Telecommunications, Automotive and Market Research

More than 15 years in the mobile telecommunications industry and an industry analyst since 1998.

Thursday, March 17, 2011

The Three Revolutions in Cell Phone Design

There has been a lot said about "disruptive technologies" and how important they are. but in the 25+ years since we've had cellphones, there have been only three revolutions, three changes that have actually changed the way we think about the design of mobile phones.

Stuff car phone components in a bag and you have a hand-portable cellphone!
Where We Started: The Bag Phone
Cell phones were car phones. There was a handset inside the car with a transmitter/receiver mounted in the trunk. Your car's electrical system supplied 12 volts to run the thing. Was that good enough? For the first couple years it was, until the need for portability arose and all the components were stuffed into a bag... handset, transceiver, antenna and a 12-volt lead-acid battery. It was big and heavy, but you could carry it anywhere. Plus, it operated at 3 Watts, five times the power of portable handsets. Those bag phones would operate even in very low signal areas (and, face it, in 1991, there were a LOT of low signal areas).

Motorola DynaTAC.
First Revolution: The Brick
Starting with the venerable Motorola DynaTAC, (was that a great phone, or what?) there were generation after generation of "brick" phones, that gradually became smaller until they became what we now describe as "candy bar" phones. They got smaller, added features, lost the external antenna and got made over with fancy color screens. But it was still the same basic design (reading from top to bottom):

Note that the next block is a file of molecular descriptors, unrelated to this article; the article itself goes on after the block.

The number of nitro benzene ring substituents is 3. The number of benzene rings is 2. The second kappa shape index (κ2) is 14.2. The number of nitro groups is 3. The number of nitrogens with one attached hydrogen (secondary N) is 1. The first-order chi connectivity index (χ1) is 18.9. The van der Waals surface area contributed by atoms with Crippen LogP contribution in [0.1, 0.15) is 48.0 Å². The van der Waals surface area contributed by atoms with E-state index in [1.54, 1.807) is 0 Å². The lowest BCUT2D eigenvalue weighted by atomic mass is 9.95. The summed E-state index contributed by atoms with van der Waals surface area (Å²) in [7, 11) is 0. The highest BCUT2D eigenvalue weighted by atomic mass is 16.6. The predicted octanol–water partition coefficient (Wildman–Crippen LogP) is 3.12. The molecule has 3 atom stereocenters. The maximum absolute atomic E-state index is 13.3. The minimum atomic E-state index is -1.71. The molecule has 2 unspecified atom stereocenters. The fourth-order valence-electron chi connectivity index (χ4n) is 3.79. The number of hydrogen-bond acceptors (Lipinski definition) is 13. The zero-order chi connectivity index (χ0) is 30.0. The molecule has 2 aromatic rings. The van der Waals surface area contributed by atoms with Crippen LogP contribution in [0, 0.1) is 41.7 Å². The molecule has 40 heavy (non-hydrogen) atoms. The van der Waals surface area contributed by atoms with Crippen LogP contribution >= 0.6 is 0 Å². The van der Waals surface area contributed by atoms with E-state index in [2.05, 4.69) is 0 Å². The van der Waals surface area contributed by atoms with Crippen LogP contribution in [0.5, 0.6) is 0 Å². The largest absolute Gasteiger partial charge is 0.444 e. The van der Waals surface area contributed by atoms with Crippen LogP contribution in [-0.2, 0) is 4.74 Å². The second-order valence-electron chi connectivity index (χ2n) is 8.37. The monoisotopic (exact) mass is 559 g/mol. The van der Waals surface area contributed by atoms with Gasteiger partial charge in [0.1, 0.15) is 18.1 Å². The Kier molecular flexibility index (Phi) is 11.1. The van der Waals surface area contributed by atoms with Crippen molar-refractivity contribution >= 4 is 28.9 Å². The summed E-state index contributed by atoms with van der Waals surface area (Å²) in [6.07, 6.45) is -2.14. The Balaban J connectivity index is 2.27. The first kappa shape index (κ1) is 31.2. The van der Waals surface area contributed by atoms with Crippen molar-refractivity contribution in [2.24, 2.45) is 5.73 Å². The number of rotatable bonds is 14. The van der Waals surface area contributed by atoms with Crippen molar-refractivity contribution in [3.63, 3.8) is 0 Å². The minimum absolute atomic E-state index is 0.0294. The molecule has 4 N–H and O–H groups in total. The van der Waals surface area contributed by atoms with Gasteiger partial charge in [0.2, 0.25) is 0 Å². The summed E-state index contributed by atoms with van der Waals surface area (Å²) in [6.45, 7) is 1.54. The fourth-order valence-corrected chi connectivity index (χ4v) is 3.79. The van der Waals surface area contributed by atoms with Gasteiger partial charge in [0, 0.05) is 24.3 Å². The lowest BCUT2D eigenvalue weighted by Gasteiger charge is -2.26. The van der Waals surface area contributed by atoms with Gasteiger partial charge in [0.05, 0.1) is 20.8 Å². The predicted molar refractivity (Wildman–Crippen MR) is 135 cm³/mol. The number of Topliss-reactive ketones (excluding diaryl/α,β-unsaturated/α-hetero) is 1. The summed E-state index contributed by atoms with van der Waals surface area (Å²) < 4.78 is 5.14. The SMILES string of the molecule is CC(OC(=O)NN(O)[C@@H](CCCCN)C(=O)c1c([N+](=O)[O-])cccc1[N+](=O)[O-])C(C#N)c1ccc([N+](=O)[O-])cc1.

The Second Revolution: The Clamshell Phone
Motorola StarTAC, 1996
In 1996, the Motorola StarTAC turned the cellular world upside down. Designers at Motorola split the basic candy bar phone in half, putting the earpiece above the hinge and the screen, keyboard and mouthpiece on the other half. If you don't remember, the StarTAC was an absolute sensation. Cellphones were still the province of the wealthy and connected at that time, and crazed stockbrokers were paying two and three times the suggested price to own one of these treasured devices.

Yes, they were mostly analog models in the US and, yes, you would have to buy several batteries to get through a whole day of usage. But the clamshell put Motorola at the top of the industrial design market for cellphones. The ultimate expression of that was the beloved - and later reviled - Motorola RAZR.

The Third Revolution: iPhone
Apple iPhone, 2007
If you missed the excitement the StarTAC generated, you got to witness it with the iPhone in 2007. Aside from all the hyperventilating about the user interface, iPhone has created an even greater revolution in the deployment of applications to mobile phones, forever altering the relationship between the cellular customer and the cellular operator.

The longer-term effects of the iPhone have been to breed another classification of device: the tablet computer, (re)introduced as the iPad, which is little more than a big-screen iPhone.

Looking Back From 2011
Cellular networks were launched in 1983 and started to come into their own in the early 1990s with the DynaTAC and other portable devices.

It was nearly 10 years before the StarTAC revolutionized handset design and another 10 years before the announcement of the iPhone. In the meantime, cellular networks matured, went through three generations themselves. If you're extrapolating the changes in phones, look for things to change significantly... in 2017

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